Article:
He also described his efforts to create different designs with different mechanical properties and told the attendees: “What we found was that the porous architecture in the scaffolds inhibited myofibroblast activation, which meant it wasn’t arriving at the contractile phenotype in comparison to the old scaffolds… it’s really interesting to see how the material architecture alone can direct the biological response.” 

Prof O’Brien also briefly discussed next-generation scaffolds as nerve guidance conduits, which could be particularly useful in treating peripheral nerves that have been damaged frequently due to trauma and disease. Nerve grafts from a donor site in a patient can be used to treat defects but are limited in availability, he explained. “We began to build an aligned matrix… initially we thought neurons would be important, but we realised after a while that Schwann cells were key,” he told the seminar. “If you get the Schwann cells in the right place and provide the right architecture, the neurons will form.”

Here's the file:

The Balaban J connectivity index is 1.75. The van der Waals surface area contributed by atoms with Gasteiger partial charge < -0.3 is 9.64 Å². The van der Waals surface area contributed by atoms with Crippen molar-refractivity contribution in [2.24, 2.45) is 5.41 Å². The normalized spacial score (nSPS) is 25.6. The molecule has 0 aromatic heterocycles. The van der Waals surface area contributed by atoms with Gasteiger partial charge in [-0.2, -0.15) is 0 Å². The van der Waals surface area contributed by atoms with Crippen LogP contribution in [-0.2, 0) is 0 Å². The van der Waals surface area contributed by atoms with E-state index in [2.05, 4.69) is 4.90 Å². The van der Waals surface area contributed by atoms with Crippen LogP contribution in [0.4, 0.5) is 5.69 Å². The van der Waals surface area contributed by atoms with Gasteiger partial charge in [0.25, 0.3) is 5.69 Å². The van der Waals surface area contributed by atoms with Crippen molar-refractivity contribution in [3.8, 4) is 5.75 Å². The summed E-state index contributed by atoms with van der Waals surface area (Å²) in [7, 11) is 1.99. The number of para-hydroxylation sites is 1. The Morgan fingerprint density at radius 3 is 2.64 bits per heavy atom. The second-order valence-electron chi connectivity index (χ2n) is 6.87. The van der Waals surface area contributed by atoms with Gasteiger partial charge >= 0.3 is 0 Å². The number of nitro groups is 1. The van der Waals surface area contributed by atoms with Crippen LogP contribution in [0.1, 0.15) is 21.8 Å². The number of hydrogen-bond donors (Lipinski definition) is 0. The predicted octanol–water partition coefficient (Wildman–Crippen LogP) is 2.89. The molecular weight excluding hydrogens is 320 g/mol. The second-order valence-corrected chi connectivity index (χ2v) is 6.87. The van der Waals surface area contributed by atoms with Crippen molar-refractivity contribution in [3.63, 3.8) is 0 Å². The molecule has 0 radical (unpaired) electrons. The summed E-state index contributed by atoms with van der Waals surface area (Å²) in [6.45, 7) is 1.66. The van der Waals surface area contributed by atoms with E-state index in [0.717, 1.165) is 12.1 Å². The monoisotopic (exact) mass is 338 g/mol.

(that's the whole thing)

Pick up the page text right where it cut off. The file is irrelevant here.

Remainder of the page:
He also explained that “many groups forget” the importance of considering the vascular component. “It’s very important to get vascularisation as the scaffold begins to degrade,” he said. “This [delivering therapies in a scaffold-based system] is a really nice example of something that is about fundamental science – matrix components on selectivity in vitro that has now been taken all the way forward, and which will hopefully go further.”